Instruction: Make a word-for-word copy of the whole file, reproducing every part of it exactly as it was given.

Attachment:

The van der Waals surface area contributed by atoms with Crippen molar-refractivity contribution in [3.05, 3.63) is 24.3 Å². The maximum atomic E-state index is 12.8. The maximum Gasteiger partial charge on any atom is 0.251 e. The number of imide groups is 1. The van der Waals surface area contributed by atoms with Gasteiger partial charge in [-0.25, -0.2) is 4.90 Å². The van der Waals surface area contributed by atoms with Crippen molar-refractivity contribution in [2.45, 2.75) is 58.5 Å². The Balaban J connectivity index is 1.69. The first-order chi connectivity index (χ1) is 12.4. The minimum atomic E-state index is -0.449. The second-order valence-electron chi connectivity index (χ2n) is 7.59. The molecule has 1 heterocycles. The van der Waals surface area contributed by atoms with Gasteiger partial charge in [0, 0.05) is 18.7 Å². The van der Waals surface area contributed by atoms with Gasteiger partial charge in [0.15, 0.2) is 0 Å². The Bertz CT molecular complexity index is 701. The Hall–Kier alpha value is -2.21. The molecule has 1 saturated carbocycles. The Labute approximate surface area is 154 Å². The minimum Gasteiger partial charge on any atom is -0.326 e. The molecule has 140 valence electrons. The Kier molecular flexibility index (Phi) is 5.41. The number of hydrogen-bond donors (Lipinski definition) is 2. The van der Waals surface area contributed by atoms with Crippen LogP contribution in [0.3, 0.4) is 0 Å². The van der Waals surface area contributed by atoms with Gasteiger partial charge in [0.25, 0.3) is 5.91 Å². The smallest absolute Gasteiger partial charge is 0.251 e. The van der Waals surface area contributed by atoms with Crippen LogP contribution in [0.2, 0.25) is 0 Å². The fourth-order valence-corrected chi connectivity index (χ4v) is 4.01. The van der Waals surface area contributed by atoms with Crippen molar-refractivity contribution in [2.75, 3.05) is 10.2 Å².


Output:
The van der Waals surface area contributed by atoms with Crippen molar-refractivity contribution in [3.05, 3.63) is 24.3 Å². The maximum atomic E-state index is 12.8. The maximum Gasteiger partial charge on any atom is 0.251 e. The number of imide groups is 1. The van der Waals surface area contributed by atoms with Gasteiger partial charge in [-0.25, -0.2) is 4.90 Å². The van der Waals surface area contributed by atoms with Crippen molar-refractivity contribution in [2.45, 2.75) is 58.5 Å². The Balaban J connectivity index is 1.69. The first-order chi connectivity index (χ1) is 12.4. The minimum atomic E-state index is -0.449. The second-order valence-electron chi connectivity index (χ2n) is 7.59. The molecule has 1 heterocycles. The van der Waals surface area contributed by atoms with Gasteiger partial charge in [0, 0.05) is 18.7 Å². The van der Waals surface area contributed by atoms with Gasteiger partial charge in [0.15, 0.2) is 0 Å². The Bertz CT molecular complexity index is 701. The Hall–Kier alpha value is -2.21. The molecule has 1 saturated carbocycles. The Labute approximate surface area is 154 Å². The minimum Gasteiger partial charge on any atom is -0.326 e. The molecule has 140 valence electrons. The Kier molecular flexibility index (Phi) is 5.41. The number of hydrogen-bond donors (Lipinski definition) is 2. The van der Waals surface area contributed by atoms with Crippen LogP contribution in [0.3, 0.4) is 0 Å². The van der Waals surface area contributed by atoms with Gasteiger partial charge in [0.25, 0.3) is 5.91 Å². The smallest absolute Gasteiger partial charge is 0.251 e. The van der Waals surface area contributed by atoms with Crippen LogP contribution in [0.2, 0.25) is 0 Å². The fourth-order valence-corrected chi connectivity index (χ4v) is 4.01. The van der Waals surface area contributed by atoms with Crippen molar-refractivity contribution in [2.75, 3.05) is 10.2 Å².